DISINFORMATION DOZEN: THE SEQUEL reveals that one month after tech CEOs vowed at a Congressional hearing to crack down on the twelve main “superspreaders” of vaccine disinformation, this “Disinformation Dozen” is continuing to operate across Facebook, Twitter, and Instagram. False and misleading content produced by the 12 individuals and their organizations was viewed up to 29 million times in the past month. 

KEY FINDINGS: Big Tech’s failure to act on the Disinformation Dozen resulted in 105 pieces of vaccine disinformation being viewed up to 29 million times in the past month. 

• Our previous report, The Disinformation Dozen, found that up to 65% of anti-vaccine content on social media originates from just 12 individuals, was raised with social media company CEOs at a Congressional hearing on 25 March 2021. The findings of the report were also raised with Twitter, Facebook and Instagram by Senators Klobuchar and Luján, by Senator Warner, and 12 state attorneys general

• Social media platforms have not taken action on the Disinformation Dozen: ten remain on Facebook and Twitter, and nine remain on Instagram. 

• In the month since the publication of the Disinformation Dozen report, 105 posts from the accounts remaining on social media have breached the platforms’ stated policies for disinformation. They include posts falsely linking Covid vaccines to thousands of deaths, conspiracies claiming COVID was lab-engineered, posts describing masks on youngsters as “child abuse”, and posts suggesting that the vaccine makes women infertile. 

The Disinformation Dozen – including Robert F. Kennedy Jr., Joseph Mercola, and Ty and Charlene Bollinger – have repeatedly violated Facebook, Instagram, and Twitter’s policies. While some have been removed from a single platform, most remain active on Facebook, Instagram, and Twitter. • We estimate that the anti-vaccine disinformation posted by these 12 individuals and their organizations in the past month has been seen up to 29 million times.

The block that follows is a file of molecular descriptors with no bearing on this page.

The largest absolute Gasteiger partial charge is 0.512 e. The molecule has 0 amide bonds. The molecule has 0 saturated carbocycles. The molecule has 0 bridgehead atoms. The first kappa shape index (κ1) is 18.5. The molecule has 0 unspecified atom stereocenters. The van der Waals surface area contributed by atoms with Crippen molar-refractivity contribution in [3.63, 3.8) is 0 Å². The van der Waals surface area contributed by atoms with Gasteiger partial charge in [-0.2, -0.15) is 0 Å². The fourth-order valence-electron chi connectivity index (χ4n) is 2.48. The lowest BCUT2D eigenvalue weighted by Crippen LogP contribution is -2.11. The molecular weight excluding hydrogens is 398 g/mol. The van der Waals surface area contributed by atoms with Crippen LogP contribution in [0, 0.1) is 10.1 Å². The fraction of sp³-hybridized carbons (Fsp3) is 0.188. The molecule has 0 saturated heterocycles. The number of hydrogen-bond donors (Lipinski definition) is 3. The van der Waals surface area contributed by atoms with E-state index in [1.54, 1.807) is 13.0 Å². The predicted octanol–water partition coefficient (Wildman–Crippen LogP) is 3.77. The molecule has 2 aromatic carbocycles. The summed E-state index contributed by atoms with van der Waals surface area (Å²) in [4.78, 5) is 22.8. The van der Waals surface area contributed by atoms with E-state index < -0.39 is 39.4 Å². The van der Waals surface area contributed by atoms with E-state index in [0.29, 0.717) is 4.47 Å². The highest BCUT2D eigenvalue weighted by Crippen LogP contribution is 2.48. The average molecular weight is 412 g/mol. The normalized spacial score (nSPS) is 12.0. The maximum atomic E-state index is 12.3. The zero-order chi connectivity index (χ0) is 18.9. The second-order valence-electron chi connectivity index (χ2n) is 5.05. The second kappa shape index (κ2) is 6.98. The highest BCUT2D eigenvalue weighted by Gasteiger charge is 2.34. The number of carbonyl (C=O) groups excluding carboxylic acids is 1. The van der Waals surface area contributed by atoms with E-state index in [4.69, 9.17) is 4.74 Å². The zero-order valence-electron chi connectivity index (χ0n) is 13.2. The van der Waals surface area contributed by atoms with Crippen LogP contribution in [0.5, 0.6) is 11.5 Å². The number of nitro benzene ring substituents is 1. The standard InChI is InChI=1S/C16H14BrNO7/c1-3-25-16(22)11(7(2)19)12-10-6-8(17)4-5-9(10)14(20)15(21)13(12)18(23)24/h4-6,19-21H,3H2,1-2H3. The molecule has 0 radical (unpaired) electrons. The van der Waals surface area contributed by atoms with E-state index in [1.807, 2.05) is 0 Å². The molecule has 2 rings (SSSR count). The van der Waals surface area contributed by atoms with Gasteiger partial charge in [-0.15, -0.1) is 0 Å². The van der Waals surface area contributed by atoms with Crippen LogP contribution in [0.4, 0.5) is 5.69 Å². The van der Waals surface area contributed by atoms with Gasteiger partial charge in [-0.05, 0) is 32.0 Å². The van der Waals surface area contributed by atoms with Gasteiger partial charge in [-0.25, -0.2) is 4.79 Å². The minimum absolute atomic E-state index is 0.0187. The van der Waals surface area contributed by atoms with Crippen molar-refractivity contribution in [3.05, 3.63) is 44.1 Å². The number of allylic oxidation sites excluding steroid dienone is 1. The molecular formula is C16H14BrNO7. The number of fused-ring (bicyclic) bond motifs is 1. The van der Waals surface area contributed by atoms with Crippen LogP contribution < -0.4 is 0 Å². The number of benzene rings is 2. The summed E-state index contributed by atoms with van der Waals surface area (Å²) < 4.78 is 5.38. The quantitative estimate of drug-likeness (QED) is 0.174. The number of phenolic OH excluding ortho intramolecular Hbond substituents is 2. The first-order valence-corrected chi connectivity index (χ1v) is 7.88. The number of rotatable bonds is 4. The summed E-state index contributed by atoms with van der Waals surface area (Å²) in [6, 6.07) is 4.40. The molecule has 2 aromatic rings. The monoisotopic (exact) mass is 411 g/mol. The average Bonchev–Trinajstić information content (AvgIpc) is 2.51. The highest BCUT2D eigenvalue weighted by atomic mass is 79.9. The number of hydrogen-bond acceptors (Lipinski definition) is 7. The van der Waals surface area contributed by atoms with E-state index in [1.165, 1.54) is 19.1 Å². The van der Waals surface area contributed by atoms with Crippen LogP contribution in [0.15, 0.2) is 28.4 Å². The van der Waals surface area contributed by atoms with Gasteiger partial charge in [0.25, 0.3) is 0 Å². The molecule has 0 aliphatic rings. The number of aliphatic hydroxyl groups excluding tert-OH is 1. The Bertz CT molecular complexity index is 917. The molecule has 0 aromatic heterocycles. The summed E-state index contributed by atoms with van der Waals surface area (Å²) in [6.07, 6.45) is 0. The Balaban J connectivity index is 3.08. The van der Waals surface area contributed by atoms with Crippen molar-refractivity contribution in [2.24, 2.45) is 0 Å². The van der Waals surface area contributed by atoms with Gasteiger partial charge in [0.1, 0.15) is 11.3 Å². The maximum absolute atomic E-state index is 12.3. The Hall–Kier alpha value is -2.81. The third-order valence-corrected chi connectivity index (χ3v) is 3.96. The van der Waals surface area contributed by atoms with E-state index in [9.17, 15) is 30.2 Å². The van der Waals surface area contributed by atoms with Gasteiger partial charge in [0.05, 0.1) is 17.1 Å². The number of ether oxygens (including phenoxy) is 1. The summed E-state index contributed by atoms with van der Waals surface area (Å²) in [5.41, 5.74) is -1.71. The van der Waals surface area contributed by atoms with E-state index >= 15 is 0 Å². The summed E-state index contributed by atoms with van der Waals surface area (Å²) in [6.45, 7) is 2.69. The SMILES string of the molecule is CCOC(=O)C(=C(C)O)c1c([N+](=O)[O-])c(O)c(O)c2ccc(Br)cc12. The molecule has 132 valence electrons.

Facebook, Instagram, and Twitter must do what they promised and remove the remaining accounts of the Disinformation Dozen, in order to stop the proliferation of life-threatening anti-vaccine disinformation.

Top CDC Official Resigns from Post Following Reassignment

Nancy Messonnier, the epidemiologist who inspired the protagonist in the movie Contagion and a senior Centers for Disease Control and Prevention scientist who was the first U.S. official to warn of the severity of the coronavirus pandemic last year, is resigning from the agency.

  • Messonnier’s resignation comes two weeks after she had been reassigned within the CDC from her position heading the agency's Covid-19 vaccine task force, as first reported by POLITICO.

  • Following her reassignment, Messonnier went on leave, which senior administration officials described as an unplanned vacation.

  • CDC Director Rochelle Walensky offered well wishes for Messonnier on Friday but did not elaborate further on the circumstances of her departure


Global Numbers

  • 156,153,255 cases

  • 3,258,514 deaths

  • 1,236,122,090 vaccine doses administered

—Source: Johns Hopkins University here and here.


Doctors at a Delhi hospital are reporting a rise in a lethal “black fungus.”

An infection called mucormycosis in COVID-19 patients with diabetes, cancer, or other comorbidities.

The Pfizer vaccine provides strong protection against variants